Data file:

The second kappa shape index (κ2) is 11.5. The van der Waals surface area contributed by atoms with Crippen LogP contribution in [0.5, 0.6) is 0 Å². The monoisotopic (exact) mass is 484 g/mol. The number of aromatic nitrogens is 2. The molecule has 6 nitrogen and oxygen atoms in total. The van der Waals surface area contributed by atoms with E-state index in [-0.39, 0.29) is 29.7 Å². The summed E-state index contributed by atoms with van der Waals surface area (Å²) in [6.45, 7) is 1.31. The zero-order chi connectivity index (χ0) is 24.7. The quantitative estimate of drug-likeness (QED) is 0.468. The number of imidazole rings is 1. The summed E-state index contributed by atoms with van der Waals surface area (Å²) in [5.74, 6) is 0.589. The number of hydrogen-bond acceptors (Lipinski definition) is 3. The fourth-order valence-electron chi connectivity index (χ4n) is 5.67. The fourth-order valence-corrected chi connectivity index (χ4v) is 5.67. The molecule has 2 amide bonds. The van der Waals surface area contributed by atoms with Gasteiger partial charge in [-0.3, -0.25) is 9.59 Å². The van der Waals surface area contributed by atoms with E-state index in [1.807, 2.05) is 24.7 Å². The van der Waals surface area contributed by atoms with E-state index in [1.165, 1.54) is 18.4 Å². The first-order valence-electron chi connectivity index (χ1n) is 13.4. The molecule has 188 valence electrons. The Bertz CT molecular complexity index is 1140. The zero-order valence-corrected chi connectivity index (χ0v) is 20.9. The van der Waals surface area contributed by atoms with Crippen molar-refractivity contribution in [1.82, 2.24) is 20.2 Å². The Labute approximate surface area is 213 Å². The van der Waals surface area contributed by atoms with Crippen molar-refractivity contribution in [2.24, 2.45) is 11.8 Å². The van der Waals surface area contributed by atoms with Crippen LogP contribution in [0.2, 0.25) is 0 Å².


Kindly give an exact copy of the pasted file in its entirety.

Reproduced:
The second kappa shape index (κ2) is 11.5. The van der Waals surface area contributed by atoms with Crippen LogP contribution in [0.5, 0.6) is 0 Å². The monoisotopic (exact) mass is 484 g/mol. The number of aromatic nitrogens is 2. The molecule has 6 nitrogen and oxygen atoms in total. The van der Waals surface area contributed by atoms with E-state index in [-0.39, 0.29) is 29.7 Å². The summed E-state index contributed by atoms with van der Waals surface area (Å²) in [6.45, 7) is 1.31. The zero-order chi connectivity index (χ0) is 24.7. The quantitative estimate of drug-likeness (QED) is 0.468. The number of imidazole rings is 1. The summed E-state index contributed by atoms with van der Waals surface area (Å²) in [5.74, 6) is 0.589. The number of hydrogen-bond acceptors (Lipinski definition) is 3. The fourth-order valence-electron chi connectivity index (χ4n) is 5.67. The fourth-order valence-corrected chi connectivity index (χ4v) is 5.67. The molecule has 2 amide bonds. The van der Waals surface area contributed by atoms with Gasteiger partial charge in [-0.3, -0.25) is 9.59 Å². The van der Waals surface area contributed by atoms with E-state index in [1.807, 2.05) is 24.7 Å². The van der Waals surface area contributed by atoms with E-state index in [1.165, 1.54) is 18.4 Å². The first-order valence-electron chi connectivity index (χ1n) is 13.4. The molecule has 188 valence electrons. The Bertz CT molecular complexity index is 1140. The zero-order valence-corrected chi connectivity index (χ0v) is 20.9. The van der Waals surface area contributed by atoms with Crippen molar-refractivity contribution in [1.82, 2.24) is 20.2 Å². The Labute approximate surface area is 213 Å². The van der Waals surface area contributed by atoms with Crippen molar-refractivity contribution in [2.24, 2.45) is 11.8 Å². The van der Waals surface area contributed by atoms with Crippen LogP contribution in [0.2, 0.25) is 0 Å².